Karin Bartl, Nilton Medina, Alfredo Puell, Jorge Gamarra, Carlos A. Gomez, Hans-Rudolf Wettstein, Michael Kreuzer, Hans-Dieter Hess:
Forage Alternatives for Dry-Season Feeding of Dairy Cattle in Tropical Smallholder Farms in the Peruvian Andes


1Swiss Federal Institute of Technology (ETH), Institute of Animal Science, Switzerland
2National University of Agriculture La Molina, Department of Nutrition, Peru

Results of a preliminary study demonstrated that both milk yield and milk quality of cattle are impaired during the dry season in the Peruvian Andes. One main reason for these fluctuations is the variation in quality and quantity of the available feeds. The overall aim of this project is the development of efficient feeding systems for dairy cattle during dry season in the central Peruvian Andes. The following forage species have been identified as to be most promising to overcome feed shortage during dry season: Avena sativa (3 introduced varieties and local seeds), Hordeum vulgare (2 introduced varieties and local seeds), Triticosecale Wittmack, Phalaris tubero-arundinacea, Lolium multiflorum, Vicia sativa, Medicago sativa. These species have been established in January 2005 in experimental plots at two sites at 3770 and 3860masl. Two fertilizer treatments were applied: (i) no fertilizer and (ii) fertilizer application according to soil analyses and requirements of plants. The species were established in three replicates per site and fertilizer treatment, and were arranged in a randomized complete block design. Vigour of plants, soil cover, competitiveness against weeds and resistance against frost were evaluated and dry matter yield and contents of protein and neutral detergent fibre were determined. Mean dry matter yields (kg ha-1) with and without fertilizer application were 5341 and 3107 for A. sativa, 5749 and 2254 for H. vulgare, 6601 and 2472 for Triticosecale, 1447 and 560, for P. tubero-arundinacea, 2524 and 903 for L. multiflorum, and 1344 and 1175 for V. sativa, respectively. Differences in dry matter yield within species by fertilizer treatment and site were significant (p<0.001) whereas crude protein contents in dry matter were significantly different only between sites (p<0.001). The mean protein yields achieved for the local varieties of Avena and Hordeum were 465 and 292 kg ha-1, with the crude protein contents amounting to 128 and 163 g kg-1, respectively. The introduced varieties of Avena and Hordeum showed mean protein yields of 467 and 496 kg ha-1, with protein contents of 113 and 126 g kg-1, respectively, underlining the superior quality of the introduced varieties of Hordeum.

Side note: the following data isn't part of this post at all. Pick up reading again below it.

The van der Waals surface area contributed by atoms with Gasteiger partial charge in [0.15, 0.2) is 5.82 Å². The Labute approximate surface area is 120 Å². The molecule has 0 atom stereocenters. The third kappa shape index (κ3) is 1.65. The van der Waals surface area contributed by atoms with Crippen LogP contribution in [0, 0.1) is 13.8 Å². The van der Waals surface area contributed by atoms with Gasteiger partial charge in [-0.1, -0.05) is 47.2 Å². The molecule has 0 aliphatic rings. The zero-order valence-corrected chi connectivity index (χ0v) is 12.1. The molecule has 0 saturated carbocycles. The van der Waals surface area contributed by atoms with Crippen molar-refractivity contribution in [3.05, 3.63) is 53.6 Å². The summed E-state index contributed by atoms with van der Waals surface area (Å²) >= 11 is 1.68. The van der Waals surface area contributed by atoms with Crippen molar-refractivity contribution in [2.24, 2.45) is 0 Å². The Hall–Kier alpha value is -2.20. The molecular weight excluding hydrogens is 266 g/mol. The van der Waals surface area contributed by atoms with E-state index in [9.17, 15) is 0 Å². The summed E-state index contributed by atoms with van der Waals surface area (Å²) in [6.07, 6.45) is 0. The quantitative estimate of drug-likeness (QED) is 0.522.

Keywords: Dairy production, dry season feeding, forage species, Peru


Contact Address: Hans-Dieter Hess, Swiss Federal Institute of Technology (ETH), Institute of Animal Science/Animal NutritionETH-Centre/LFW, 8092 Zürich, Switzerland, e-mail: dieter.hess@inw.agrl.ethz.ch
Andreas Deininger, November 2005